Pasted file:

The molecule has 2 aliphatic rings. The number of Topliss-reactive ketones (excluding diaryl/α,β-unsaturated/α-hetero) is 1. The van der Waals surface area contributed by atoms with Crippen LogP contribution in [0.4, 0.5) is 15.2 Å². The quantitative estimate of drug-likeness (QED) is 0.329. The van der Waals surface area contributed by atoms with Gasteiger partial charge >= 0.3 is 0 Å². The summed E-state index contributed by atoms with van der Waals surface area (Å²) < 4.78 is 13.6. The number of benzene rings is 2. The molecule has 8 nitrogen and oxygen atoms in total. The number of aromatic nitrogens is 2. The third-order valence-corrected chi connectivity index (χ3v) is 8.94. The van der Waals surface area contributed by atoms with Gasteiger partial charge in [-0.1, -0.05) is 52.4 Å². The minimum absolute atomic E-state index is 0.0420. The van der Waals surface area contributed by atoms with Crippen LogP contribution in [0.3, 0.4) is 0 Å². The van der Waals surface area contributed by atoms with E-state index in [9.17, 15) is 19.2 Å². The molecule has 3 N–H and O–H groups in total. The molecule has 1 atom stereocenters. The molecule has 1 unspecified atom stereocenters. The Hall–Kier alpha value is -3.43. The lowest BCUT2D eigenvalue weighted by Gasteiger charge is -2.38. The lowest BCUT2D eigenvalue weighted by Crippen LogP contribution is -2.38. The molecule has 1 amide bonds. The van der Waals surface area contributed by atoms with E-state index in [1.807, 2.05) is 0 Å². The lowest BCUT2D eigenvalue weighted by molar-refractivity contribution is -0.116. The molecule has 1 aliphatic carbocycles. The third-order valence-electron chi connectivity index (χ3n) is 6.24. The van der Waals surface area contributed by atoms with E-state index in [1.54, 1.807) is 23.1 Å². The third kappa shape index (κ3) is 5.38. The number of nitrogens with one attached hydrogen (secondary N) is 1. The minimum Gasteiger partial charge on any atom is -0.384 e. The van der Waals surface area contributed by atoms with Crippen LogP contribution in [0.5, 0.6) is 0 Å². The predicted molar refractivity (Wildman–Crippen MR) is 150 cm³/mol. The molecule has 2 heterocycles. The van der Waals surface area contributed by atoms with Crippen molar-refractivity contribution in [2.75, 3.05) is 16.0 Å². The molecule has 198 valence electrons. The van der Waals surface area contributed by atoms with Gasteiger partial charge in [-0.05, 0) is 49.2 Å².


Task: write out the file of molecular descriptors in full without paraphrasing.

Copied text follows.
The molecule has 2 aliphatic rings. The number of Topliss-reactive ketones (excluding diaryl/α,β-unsaturated/α-hetero) is 1. The van der Waals surface area contributed by atoms with Crippen LogP contribution in [0.4, 0.5) is 15.2 Å². The quantitative estimate of drug-likeness (QED) is 0.329. The van der Waals surface area contributed by atoms with Gasteiger partial charge >= 0.3 is 0 Å². The summed E-state index contributed by atoms with van der Waals surface area (Å²) < 4.78 is 13.6. The number of benzene rings is 2. The molecule has 8 nitrogen and oxygen atoms in total. The number of aromatic nitrogens is 2. The third-order valence-corrected chi connectivity index (χ3v) is 8.94. The van der Waals surface area contributed by atoms with Gasteiger partial charge in [-0.1, -0.05) is 52.4 Å². The minimum absolute atomic E-state index is 0.0420. The van der Waals surface area contributed by atoms with Crippen LogP contribution in [0.3, 0.4) is 0 Å². The van der Waals surface area contributed by atoms with E-state index in [9.17, 15) is 19.2 Å². The molecule has 3 N–H and O–H groups in total. The molecule has 1 atom stereocenters. The molecule has 1 unspecified atom stereocenters. The Hall–Kier alpha value is -3.43. The lowest BCUT2D eigenvalue weighted by Gasteiger charge is -2.38. The lowest BCUT2D eigenvalue weighted by Crippen LogP contribution is -2.38. The molecule has 1 amide bonds. The van der Waals surface area contributed by atoms with E-state index in [1.807, 2.05) is 0 Å². The lowest BCUT2D eigenvalue weighted by molar-refractivity contribution is -0.116. The molecule has 1 aliphatic carbocycles. The third-order valence-electron chi connectivity index (χ3n) is 6.24. The van der Waals surface area contributed by atoms with E-state index in [1.54, 1.807) is 23.1 Å². The third kappa shape index (κ3) is 5.38. The number of nitrogens with one attached hydrogen (secondary N) is 1. The minimum Gasteiger partial charge on any atom is -0.384 e. The van der Waals surface area contributed by atoms with Crippen LogP contribution in [0.5, 0.6) is 0 Å². The predicted molar refractivity (Wildman–Crippen MR) is 150 cm³/mol. The molecule has 2 heterocycles. The van der Waals surface area contributed by atoms with Crippen molar-refractivity contribution in [2.75, 3.05) is 16.0 Å². The molecule has 198 valence electrons. The van der Waals surface area contributed by atoms with Gasteiger partial charge in [-0.05, 0) is 49.2 Å².